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Thursday, April 20th, 2006

FC5 and Wireless Card

I got a little more time tonight to try checking the suggestions from cyclopropene, but not enough to answer his questions, so my FC5 machine is still not connected. I did go back and found that I had more notes that look like they went up to the point that I got the card working with the 2.6.15 kernel, but I’ve tinkered with so many things since then, I’m afraid I’ve destroyed any chances that I might be able to retrace my steps. I’m using a mix of line commands, hand edits of files, and the gui for system-config-network and NetworkManager, which seems a recipe for disaster for someone who doesn’t quite know exactly what they’re doing. I remember the last thing I did that made it all work last time – I used NetworkManager to “Connect to another wireless network” and typed in my SSID and WEP key. But at that point I must have properly loaded the primary and secondary firmware. I got my wish, but I’m still having a problem with wlan0 and wifi0 being disabled after running the firmware loader. And the configurations in system-config-network don’t match the output of iwconfig, either, which seems highly suspicious.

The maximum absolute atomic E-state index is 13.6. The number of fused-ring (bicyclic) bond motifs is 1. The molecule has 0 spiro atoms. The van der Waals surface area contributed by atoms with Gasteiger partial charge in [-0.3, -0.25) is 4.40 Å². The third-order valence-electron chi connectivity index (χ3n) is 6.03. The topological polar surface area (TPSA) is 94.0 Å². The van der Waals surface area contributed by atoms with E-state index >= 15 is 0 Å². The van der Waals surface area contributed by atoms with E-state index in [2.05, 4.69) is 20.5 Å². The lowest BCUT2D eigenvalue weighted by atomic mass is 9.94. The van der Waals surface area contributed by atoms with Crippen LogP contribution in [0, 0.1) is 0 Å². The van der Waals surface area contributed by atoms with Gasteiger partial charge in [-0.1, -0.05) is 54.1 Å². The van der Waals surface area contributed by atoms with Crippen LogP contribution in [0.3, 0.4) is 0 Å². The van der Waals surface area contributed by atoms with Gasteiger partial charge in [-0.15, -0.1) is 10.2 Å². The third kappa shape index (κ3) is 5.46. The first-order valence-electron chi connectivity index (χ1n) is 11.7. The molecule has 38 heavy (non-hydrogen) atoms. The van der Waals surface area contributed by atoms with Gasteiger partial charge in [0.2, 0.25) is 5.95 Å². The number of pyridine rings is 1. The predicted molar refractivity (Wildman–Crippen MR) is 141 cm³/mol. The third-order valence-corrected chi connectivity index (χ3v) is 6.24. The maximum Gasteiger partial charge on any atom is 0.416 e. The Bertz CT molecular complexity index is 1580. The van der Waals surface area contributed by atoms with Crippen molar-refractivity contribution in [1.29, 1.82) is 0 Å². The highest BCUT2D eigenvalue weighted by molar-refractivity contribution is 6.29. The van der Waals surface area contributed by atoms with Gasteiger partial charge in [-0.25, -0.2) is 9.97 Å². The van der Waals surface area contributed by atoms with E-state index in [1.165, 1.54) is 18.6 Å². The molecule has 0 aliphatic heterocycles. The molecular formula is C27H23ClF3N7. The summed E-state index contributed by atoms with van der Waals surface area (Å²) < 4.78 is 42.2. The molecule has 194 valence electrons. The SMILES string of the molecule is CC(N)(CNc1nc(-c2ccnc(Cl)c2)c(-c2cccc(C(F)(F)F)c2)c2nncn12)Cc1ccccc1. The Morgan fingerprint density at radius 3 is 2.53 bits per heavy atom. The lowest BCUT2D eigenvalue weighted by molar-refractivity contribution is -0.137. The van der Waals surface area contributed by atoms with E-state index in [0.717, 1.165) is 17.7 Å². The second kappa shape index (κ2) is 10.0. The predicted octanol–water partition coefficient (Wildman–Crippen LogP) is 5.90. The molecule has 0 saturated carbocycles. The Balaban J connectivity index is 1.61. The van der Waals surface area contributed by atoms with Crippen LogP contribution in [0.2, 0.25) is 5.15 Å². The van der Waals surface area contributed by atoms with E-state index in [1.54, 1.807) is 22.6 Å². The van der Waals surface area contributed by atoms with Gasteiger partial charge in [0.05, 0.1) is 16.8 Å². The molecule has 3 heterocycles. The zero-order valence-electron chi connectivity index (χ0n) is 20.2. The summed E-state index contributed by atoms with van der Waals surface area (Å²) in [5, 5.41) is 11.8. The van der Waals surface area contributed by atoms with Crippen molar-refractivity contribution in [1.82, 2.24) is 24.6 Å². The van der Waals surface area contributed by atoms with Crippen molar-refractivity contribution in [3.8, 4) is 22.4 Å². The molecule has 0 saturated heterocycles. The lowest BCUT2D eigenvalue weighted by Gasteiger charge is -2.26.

Thanks to my previous posts of frustration, if you Google fc5 dwl-520, now my blog comes up as the second website. So one of the experts I can turn to for help is – me! That’s soooo encouraging!

Posted by Greg in Hardware & Drivers, Networking, OS


This entry was posted on Thursday, April 20th, 2006 at 00:06 PST and is filed under Hardware & Drivers, Networking, OS. You can follow any responses to this entry through the comments RSS 2.0 feed. Both comments and pings are currently closed.

2 Responses to “FC5 and Wireless Card”

  1. Dane Hershberger says:

    One suggestion: On my machine, when I insert a wireless card, it pretty much just works.

    Of course, I’m using Windows…

  2. Greg says:

    Hee he, he…

    Yes, Dane, I’m not surprised that you couldn’t restrain yourself there. And I’ll be the first to admit that getting wireless cards, particularly cheapo wireless cards, to work with Linux can be a hassle – they are the Achilles’ heel of Linux installs.

    But if you’ve followed my writings on this subject, you may recall that I started off with a newly-built box and plugged in a used hard drive with two pre-installed operating sytems – Windows and RedHat. You want to guess which one handled that boot up better? The only thing that didn’t work right away was the wireless card in Linux. I still don’t have the Windows partition working properly.

    Yes, I’m getting a crash course in stuff that I should be learning anyway, and when I do get it working, I’ll also be able to use the card as an AP as well a client.